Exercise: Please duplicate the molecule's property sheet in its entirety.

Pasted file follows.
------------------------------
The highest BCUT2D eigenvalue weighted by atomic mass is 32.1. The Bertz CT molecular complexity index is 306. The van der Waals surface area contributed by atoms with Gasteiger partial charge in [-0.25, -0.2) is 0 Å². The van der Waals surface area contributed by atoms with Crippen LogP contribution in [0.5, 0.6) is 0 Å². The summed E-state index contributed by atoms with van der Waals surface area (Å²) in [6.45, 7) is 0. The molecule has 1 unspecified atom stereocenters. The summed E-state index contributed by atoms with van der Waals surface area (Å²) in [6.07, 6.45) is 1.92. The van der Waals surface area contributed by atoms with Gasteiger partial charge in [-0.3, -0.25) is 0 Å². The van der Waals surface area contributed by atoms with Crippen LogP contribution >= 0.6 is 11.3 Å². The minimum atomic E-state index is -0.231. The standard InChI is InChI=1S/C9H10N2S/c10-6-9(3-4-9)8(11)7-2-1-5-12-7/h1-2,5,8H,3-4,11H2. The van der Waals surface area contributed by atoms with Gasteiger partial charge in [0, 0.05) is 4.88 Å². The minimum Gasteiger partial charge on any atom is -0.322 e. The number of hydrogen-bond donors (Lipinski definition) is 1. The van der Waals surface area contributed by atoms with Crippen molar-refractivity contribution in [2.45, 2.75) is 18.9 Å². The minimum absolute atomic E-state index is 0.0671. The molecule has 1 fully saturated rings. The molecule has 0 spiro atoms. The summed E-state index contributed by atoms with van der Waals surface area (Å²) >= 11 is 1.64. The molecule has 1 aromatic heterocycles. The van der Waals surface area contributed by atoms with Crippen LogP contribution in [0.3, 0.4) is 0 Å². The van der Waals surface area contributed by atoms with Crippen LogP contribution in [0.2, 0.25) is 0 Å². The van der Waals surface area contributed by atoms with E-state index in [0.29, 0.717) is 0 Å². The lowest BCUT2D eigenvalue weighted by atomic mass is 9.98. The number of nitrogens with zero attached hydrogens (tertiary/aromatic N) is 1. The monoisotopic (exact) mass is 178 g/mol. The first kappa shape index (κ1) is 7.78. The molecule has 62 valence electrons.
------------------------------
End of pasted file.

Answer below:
The highest BCUT2D eigenvalue weighted by atomic mass is 32.1. The Bertz CT molecular complexity index is 306. The van der Waals surface area contributed by atoms with Gasteiger partial charge in [-0.25, -0.2) is 0 Å². The van der Waals surface area contributed by atoms with Crippen LogP contribution in [0.5, 0.6) is 0 Å². The summed E-state index contributed by atoms with van der Waals surface area (Å²) in [6.45, 7) is 0. The molecule has 1 unspecified atom stereocenters. The summed E-state index contributed by atoms with van der Waals surface area (Å²) in [6.07, 6.45) is 1.92. The van der Waals surface area contributed by atoms with Gasteiger partial charge in [-0.3, -0.25) is 0 Å². The van der Waals surface area contributed by atoms with Crippen LogP contribution >= 0.6 is 11.3 Å². The minimum atomic E-state index is -0.231. The standard InChI is InChI=1S/C9H10N2S/c10-6-9(3-4-9)8(11)7-2-1-5-12-7/h1-2,5,8H,3-4,11H2. The van der Waals surface area contributed by atoms with Gasteiger partial charge in [0, 0.05) is 4.88 Å². The minimum Gasteiger partial charge on any atom is -0.322 e. The number of hydrogen-bond donors (Lipinski definition) is 1. The van der Waals surface area contributed by atoms with Crippen molar-refractivity contribution in [2.45, 2.75) is 18.9 Å². The minimum absolute atomic E-state index is 0.0671. The molecule has 1 fully saturated rings. The molecule has 0 spiro atoms. The summed E-state index contributed by atoms with van der Waals surface area (Å²) >= 11 is 1.64. The molecule has 1 aromatic heterocycles. The van der Waals surface area contributed by atoms with Crippen LogP contribution in [0.3, 0.4) is 0 Å². The van der Waals surface area contributed by atoms with Crippen LogP contribution in [0.2, 0.25) is 0 Å². The van der Waals surface area contributed by atoms with E-state index in [0.29, 0.717) is 0 Å². The lowest BCUT2D eigenvalue weighted by atomic mass is 9.98. The number of nitrogens with zero attached hydrogens (tertiary/aromatic N) is 1. The monoisotopic (exact) mass is 178 g/mol. The first kappa shape index (κ1) is 7.78. The molecule has 62 valence electrons.